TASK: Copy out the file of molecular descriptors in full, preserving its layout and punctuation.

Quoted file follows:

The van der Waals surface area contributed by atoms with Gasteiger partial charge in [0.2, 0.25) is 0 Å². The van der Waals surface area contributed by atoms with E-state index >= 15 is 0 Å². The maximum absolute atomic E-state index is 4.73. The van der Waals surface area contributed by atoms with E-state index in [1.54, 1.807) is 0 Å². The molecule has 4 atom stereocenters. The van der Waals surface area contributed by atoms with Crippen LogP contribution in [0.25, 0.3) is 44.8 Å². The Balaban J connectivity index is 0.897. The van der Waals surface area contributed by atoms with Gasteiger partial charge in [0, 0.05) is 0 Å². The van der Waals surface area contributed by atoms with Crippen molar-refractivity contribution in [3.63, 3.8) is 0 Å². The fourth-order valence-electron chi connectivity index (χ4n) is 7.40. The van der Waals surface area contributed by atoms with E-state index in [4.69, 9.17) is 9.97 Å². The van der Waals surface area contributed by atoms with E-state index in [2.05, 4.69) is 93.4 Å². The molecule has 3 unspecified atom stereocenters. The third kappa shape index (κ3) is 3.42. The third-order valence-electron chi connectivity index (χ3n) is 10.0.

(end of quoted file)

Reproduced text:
The van der Waals surface area contributed by atoms with Gasteiger partial charge in [0.2, 0.25) is 0 Å². The van der Waals surface area contributed by atoms with E-state index >= 15 is 0 Å². The maximum absolute atomic E-state index is 4.73. The van der Waals surface area contributed by atoms with E-state index in [1.54, 1.807) is 0 Å². The molecule has 4 atom stereocenters. The van der Waals surface area contributed by atoms with Crippen LogP contribution in [0.25, 0.3) is 44.8 Å². The Balaban J connectivity index is 0.897. The van der Waals surface area contributed by atoms with Gasteiger partial charge in [0, 0.05) is 0 Å². The van der Waals surface area contributed by atoms with Crippen molar-refractivity contribution in [3.63, 3.8) is 0 Å². The fourth-order valence-electron chi connectivity index (χ4n) is 7.40. The van der Waals surface area contributed by atoms with E-state index in [4.69, 9.17) is 9.97 Å². The van der Waals surface area contributed by atoms with E-state index in [2.05, 4.69) is 93.4 Å². The molecule has 3 unspecified atom stereocenters. The third kappa shape index (κ3) is 3.42. The third-order valence-electron chi connectivity index (χ3n) is 10.0.